Amateur army archeologists uncover lost World War II bomber

There is a groundbreaking new program called the Op Nightingale Archaeological Project that's giving veterans a chance to get involved in meaningful work as they strive to overcome physical injuries and psychological trauma sustained during the war. Recently, a group of these amateur army archeologists uncovered the remains of a lost Liberator Bomber in the UK, highlighting the value of the project as not just a rehabilitative effort, but a genuine scientific one as well.

Working alongside their colleagues from the Royal Air Force, the Op Nightingale team discovered the wreckage of an AL595 B-24 Liberator that crashed into a field on the outskirts of Lyneham, UK, in November 1942. All five air crewmen were killed in the incident, but the exact cause of the crash remains a mystery.


As the UK's Ministry of Defence reports, the RAF's acting Sergeant Graham Moore was tipped to the exact location by a local farmer, and then, with the landowner's consent, initiated a detailed land survey. Not knowing the first thing about archaeology, and to help the RAF with their subsequent excavation, Moore invited the Op Nightingale team. Richard Long reports:

"Being an absolute novice I didn't have a clue what I was doing," said A/Sgt Moore. "I was put in touch with Richard Osgood, of the Defence Infrastructure Organisation, who was working with the soldiers on the Salisbury Plain dig."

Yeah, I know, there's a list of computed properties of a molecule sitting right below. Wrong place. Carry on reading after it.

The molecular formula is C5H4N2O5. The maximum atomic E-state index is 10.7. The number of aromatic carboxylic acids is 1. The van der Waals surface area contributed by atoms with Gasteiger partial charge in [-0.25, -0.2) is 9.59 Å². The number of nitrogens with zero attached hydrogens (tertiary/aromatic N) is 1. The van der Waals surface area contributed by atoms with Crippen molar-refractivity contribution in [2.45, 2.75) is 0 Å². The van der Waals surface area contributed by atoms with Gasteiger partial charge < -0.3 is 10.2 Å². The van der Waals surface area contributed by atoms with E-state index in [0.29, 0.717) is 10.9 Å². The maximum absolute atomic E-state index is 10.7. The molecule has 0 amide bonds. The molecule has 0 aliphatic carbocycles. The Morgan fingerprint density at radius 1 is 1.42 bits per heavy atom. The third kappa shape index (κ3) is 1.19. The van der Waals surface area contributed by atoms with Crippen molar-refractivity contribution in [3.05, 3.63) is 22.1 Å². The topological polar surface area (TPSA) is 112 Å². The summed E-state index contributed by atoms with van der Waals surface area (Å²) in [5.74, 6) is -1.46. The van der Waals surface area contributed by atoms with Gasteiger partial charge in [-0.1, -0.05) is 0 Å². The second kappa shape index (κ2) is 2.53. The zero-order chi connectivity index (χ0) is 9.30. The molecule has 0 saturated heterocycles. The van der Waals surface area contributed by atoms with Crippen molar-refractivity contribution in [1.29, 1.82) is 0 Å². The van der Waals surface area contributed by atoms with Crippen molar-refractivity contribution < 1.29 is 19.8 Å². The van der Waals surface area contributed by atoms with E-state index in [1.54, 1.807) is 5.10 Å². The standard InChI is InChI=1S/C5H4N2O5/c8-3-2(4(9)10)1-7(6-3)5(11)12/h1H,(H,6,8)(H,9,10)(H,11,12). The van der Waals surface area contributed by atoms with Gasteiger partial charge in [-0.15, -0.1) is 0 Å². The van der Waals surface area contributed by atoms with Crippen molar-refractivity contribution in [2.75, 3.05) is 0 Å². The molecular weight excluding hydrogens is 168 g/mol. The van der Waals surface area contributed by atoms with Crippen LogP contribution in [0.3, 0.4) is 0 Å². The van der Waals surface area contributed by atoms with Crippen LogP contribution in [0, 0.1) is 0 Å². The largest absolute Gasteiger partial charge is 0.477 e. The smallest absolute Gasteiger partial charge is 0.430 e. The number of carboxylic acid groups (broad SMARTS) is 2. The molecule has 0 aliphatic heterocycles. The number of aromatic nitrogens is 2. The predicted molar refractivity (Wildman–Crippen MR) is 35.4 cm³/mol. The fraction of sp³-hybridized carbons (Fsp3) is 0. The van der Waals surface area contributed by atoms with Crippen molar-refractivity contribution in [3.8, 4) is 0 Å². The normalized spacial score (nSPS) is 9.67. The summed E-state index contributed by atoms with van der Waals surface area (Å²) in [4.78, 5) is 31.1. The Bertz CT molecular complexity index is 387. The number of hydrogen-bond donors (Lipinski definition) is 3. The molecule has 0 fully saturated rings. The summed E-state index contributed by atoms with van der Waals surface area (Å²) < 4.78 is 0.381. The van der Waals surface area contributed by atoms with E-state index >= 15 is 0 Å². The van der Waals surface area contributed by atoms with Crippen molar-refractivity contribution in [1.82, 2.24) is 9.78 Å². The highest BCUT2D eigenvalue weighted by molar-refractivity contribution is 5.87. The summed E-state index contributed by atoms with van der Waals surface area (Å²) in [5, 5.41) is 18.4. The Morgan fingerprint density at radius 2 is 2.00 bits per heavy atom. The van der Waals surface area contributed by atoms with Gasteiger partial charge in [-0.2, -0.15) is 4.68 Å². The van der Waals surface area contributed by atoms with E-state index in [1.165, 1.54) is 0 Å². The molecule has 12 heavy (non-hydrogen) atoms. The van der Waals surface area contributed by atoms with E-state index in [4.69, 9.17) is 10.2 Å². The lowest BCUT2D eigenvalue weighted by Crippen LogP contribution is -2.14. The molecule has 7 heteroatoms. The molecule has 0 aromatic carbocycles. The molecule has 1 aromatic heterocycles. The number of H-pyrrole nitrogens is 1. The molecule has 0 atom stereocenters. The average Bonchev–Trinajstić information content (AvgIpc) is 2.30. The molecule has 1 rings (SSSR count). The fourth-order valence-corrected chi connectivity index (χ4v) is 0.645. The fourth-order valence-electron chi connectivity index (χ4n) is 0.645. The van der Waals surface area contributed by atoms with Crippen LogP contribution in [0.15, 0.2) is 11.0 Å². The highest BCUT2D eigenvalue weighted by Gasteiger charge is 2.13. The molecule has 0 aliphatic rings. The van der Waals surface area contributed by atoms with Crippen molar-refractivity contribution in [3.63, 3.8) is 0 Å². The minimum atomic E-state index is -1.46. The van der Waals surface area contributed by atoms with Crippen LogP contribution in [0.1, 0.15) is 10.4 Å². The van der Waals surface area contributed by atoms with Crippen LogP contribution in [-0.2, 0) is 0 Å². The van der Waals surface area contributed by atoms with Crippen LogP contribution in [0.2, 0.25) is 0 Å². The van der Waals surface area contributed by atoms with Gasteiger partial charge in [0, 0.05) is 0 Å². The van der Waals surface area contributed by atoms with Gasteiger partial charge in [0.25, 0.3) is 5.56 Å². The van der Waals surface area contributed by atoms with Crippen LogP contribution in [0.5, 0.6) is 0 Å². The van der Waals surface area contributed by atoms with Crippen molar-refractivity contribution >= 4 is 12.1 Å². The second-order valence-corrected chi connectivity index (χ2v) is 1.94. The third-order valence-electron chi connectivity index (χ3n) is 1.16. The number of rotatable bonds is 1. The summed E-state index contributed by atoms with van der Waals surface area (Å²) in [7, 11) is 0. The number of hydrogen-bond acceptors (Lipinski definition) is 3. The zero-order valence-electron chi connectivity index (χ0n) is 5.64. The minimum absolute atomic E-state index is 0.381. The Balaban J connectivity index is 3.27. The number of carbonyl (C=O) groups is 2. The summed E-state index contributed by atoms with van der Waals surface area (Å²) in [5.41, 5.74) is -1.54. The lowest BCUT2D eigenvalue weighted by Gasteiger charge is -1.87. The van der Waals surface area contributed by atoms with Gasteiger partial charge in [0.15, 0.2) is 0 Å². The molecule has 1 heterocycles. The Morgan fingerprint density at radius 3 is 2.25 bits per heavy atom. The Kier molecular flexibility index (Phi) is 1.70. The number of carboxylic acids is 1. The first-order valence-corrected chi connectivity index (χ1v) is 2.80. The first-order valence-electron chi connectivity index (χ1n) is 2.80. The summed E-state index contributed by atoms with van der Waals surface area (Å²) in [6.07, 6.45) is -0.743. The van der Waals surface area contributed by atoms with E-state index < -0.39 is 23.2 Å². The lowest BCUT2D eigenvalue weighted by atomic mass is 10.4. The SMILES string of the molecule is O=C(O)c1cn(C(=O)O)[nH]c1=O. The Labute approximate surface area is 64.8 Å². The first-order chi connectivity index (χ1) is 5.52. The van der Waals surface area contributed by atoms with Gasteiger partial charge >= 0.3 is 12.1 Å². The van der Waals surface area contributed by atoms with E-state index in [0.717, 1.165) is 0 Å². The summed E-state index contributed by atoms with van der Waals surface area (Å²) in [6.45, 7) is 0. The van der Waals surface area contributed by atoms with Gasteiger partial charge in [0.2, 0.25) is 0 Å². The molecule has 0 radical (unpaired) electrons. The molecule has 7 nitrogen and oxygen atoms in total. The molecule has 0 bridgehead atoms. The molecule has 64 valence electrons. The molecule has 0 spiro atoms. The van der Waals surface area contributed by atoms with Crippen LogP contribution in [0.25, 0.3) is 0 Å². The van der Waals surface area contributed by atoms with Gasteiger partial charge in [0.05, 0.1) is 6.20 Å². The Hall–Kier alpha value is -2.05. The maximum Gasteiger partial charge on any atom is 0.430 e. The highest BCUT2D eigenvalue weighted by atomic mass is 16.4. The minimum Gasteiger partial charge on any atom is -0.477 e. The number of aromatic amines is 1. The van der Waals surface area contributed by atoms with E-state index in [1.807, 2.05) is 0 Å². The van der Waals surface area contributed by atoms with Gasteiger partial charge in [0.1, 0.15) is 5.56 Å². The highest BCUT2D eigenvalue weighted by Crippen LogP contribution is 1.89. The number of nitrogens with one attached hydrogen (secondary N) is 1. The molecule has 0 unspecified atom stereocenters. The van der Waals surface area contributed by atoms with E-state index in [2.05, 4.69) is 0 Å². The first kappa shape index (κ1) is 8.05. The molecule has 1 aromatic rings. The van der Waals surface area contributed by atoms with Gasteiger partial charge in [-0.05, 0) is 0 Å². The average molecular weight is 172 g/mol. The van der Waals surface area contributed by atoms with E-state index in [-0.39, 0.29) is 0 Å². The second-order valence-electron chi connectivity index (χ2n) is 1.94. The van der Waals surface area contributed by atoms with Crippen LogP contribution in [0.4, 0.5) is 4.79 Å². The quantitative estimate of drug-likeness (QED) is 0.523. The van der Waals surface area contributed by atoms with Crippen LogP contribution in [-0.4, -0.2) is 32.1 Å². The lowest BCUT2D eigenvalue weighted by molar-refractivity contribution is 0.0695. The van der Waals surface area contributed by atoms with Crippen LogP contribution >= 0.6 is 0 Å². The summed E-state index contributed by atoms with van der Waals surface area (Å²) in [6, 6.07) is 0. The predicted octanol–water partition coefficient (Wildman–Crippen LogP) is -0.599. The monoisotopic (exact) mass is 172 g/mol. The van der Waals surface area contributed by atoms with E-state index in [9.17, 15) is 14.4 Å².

"They were asked if this was something they might be interested in and they couldn't wait to get involved. The guys are absolutely superb. They have so much information and know all the techniques of how to record different finds. We would not have been able to do this without their help."

Soon after the investigation started the team began to unearth their prizes. First it was ammunition casings and parachute buckles — and then they discovered a 12-foot (3.7 meter) section of fuselage. Surprisingly, they also discovered a Royal Australian Air Force cap.

But just as importantly, these discoveries are also offering the former soldiers an opportunity to reboot their lives. Afghanistan veteran Rowan Kendrick, who is now studying for an archaeology degree, says the program has changed his life:

"Before I deployed to Afghanistan I suffered a mental breakdown," he explained. "I had counselling and psychiatric therapy and a friend in the education centre told me about this.

"I have always been interested in history and archaeology so this was the next step. It is an excellent project and there are so many discoveries to make. But it is not just military-based, we have worked on Roman villas and cemeteries and we look to do something new every time. It helps me take my mind off things. When I'm on a dig I concentrate on that, I'm not stressing out or feeling anxious in any way."


Be sure to read the rest of the article at the MoD, including some more background information on the AL595 B-24 Liberator — and about the discovery of another bomber near the same site.

Images: Graeme Main/MOD.


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